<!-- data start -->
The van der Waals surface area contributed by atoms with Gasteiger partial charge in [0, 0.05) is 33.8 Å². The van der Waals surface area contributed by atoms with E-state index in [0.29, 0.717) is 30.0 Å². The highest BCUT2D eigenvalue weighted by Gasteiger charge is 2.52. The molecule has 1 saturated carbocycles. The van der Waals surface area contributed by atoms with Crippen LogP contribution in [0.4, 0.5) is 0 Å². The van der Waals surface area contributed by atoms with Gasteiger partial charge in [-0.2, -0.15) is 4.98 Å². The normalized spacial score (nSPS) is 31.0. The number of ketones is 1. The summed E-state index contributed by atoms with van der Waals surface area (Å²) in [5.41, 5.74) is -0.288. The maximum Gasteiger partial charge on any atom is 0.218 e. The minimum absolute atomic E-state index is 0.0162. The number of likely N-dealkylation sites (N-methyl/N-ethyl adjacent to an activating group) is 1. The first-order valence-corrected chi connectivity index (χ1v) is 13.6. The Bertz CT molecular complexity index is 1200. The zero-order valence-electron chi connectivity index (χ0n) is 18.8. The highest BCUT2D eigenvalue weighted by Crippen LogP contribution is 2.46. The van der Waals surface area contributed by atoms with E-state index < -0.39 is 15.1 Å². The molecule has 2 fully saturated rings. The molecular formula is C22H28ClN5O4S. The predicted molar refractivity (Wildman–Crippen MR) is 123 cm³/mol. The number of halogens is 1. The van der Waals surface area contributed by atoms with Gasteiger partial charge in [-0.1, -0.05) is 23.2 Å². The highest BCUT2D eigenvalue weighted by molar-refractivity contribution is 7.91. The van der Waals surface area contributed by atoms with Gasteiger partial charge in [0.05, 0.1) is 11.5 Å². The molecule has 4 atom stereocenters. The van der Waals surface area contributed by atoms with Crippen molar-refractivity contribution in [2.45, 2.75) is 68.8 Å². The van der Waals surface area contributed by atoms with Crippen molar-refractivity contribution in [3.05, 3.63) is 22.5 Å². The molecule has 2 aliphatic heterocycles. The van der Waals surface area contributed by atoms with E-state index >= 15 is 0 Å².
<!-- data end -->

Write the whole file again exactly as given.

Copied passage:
The van der Waals surface area contributed by atoms with Gasteiger partial charge in [0, 0.05) is 33.8 Å². The van der Waals surface area contributed by atoms with E-state index in [0.29, 0.717) is 30.0 Å². The highest BCUT2D eigenvalue weighted by Gasteiger charge is 2.52. The molecule has 1 saturated carbocycles. The van der Waals surface area contributed by atoms with Crippen LogP contribution in [0.4, 0.5) is 0 Å². The van der Waals surface area contributed by atoms with Gasteiger partial charge in [-0.2, -0.15) is 4.98 Å². The normalized spacial score (nSPS) is 31.0. The number of ketones is 1. The summed E-state index contributed by atoms with van der Waals surface area (Å²) in [5.41, 5.74) is -0.288. The maximum Gasteiger partial charge on any atom is 0.218 e. The minimum absolute atomic E-state index is 0.0162. The number of likely N-dealkylation sites (N-methyl/N-ethyl adjacent to an activating group) is 1. The first-order valence-corrected chi connectivity index (χ1v) is 13.6. The Bertz CT molecular complexity index is 1200. The zero-order valence-electron chi connectivity index (χ0n) is 18.8. The highest BCUT2D eigenvalue weighted by Crippen LogP contribution is 2.46. The van der Waals surface area contributed by atoms with E-state index < -0.39 is 15.1 Å². The molecule has 2 fully saturated rings. The molecular formula is C22H28ClN5O4S. The predicted molar refractivity (Wildman–Crippen MR) is 123 cm³/mol. The number of halogens is 1. The van der Waals surface area contributed by atoms with Gasteiger partial charge in [-0.1, -0.05) is 23.2 Å². The highest BCUT2D eigenvalue weighted by molar-refractivity contribution is 7.91. The van der Waals surface area contributed by atoms with Gasteiger partial charge in [0.05, 0.1) is 11.5 Å². The molecule has 4 atom stereocenters. The van der Waals surface area contributed by atoms with Crippen molar-refractivity contribution in [2.45, 2.75) is 68.8 Å². The van der Waals surface area contributed by atoms with Crippen molar-refractivity contribution in [3.05, 3.63) is 22.5 Å². The molecule has 2 aliphatic heterocycles. The van der Waals surface area contributed by atoms with E-state index >= 15 is 0 Å².